21st Century Wire asks…
This latest engineering feat from the Emirates is the world’s biggest to date, giving a 10-fold boost in its capacity to generate electricity from the sun, but can solar really deliver the base load required to power a city? More importantly, should solar solutions be decentralized, instead of using the current centralized collection and distribution model?
MADINAT ZAYED, United Arab Emirates: Oil-rich Abu Dhabi on Sunday officially opened the world’s largest concentrated solar power plant, which cost $600 million to build and will provide electricity to 20,000 homes.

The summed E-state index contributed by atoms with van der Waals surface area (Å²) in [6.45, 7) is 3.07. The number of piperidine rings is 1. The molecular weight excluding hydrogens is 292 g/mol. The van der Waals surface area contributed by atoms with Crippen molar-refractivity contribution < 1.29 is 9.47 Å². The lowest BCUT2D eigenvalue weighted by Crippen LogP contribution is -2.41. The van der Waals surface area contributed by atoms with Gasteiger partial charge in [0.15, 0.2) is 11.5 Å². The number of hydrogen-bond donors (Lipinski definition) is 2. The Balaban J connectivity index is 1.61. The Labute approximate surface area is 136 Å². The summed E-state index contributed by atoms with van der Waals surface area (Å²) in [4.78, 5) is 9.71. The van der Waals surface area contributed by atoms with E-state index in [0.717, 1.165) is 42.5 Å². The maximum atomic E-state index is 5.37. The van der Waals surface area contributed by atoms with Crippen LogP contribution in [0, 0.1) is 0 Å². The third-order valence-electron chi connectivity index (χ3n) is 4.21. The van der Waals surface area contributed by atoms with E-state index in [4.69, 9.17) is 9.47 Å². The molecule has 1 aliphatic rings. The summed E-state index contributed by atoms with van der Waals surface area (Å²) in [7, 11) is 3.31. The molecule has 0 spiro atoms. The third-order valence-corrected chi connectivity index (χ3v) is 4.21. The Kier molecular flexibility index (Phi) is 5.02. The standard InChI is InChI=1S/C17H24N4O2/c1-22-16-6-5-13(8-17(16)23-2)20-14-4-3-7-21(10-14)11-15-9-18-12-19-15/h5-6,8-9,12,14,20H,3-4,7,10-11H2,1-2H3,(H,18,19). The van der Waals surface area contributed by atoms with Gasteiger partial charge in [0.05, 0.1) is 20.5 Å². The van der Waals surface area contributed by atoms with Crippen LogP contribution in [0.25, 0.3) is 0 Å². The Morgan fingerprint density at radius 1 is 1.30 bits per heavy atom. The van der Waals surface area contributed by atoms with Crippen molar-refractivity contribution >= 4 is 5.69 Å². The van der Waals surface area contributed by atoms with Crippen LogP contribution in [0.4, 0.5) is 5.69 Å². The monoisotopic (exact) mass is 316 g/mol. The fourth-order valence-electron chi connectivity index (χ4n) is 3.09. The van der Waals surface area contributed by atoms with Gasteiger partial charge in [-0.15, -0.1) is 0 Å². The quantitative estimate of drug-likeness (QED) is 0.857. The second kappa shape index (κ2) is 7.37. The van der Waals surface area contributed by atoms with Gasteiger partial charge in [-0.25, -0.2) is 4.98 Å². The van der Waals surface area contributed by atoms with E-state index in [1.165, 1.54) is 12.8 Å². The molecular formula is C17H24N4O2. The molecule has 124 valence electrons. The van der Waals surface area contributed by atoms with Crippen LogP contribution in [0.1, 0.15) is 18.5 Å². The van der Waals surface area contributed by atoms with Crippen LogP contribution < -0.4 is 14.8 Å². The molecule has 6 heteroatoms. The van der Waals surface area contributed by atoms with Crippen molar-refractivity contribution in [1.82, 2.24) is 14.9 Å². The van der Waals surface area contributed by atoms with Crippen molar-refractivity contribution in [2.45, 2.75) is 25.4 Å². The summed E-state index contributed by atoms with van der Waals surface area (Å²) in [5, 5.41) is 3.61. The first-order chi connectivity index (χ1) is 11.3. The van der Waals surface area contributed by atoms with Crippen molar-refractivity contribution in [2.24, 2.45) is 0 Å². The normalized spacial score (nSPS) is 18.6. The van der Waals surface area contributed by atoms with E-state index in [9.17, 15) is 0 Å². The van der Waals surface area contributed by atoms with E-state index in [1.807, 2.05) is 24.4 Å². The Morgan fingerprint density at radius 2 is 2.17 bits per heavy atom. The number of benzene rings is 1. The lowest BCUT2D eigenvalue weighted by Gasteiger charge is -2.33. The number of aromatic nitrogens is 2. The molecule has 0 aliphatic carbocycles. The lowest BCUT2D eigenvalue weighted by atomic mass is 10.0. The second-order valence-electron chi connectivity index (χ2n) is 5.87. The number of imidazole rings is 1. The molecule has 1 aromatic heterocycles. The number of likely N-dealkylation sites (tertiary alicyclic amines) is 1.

The 100-megawatt Shams 1 is “the world’s largest concentrated solar power plant in operation” said Sultan al-Jaber, the head of Abu Dhabi’s Masdar, which oversees the emirate’s plan to generate seven percent of its energy needs by 2020 from renewable sources.
Masdar now produces 10 percent of the world’s concentrated solar power, he said during the official inauguration.
The solar park features long lines of parabolic mirrors spread over an area equivalent to 285 football pitches in the desert of the Western Region, some 120 kilometres (75 miles) southwest of Abu Dhabi.
Masdar owns 60 percent of the project, while France’s Total and Spain’s Abengoa Solar own 20 percent each.
Abu Dhabi is the wealthiest of the seven sheikhdoms that make up the federation of the United Arab Emirates.
Source: Daily Star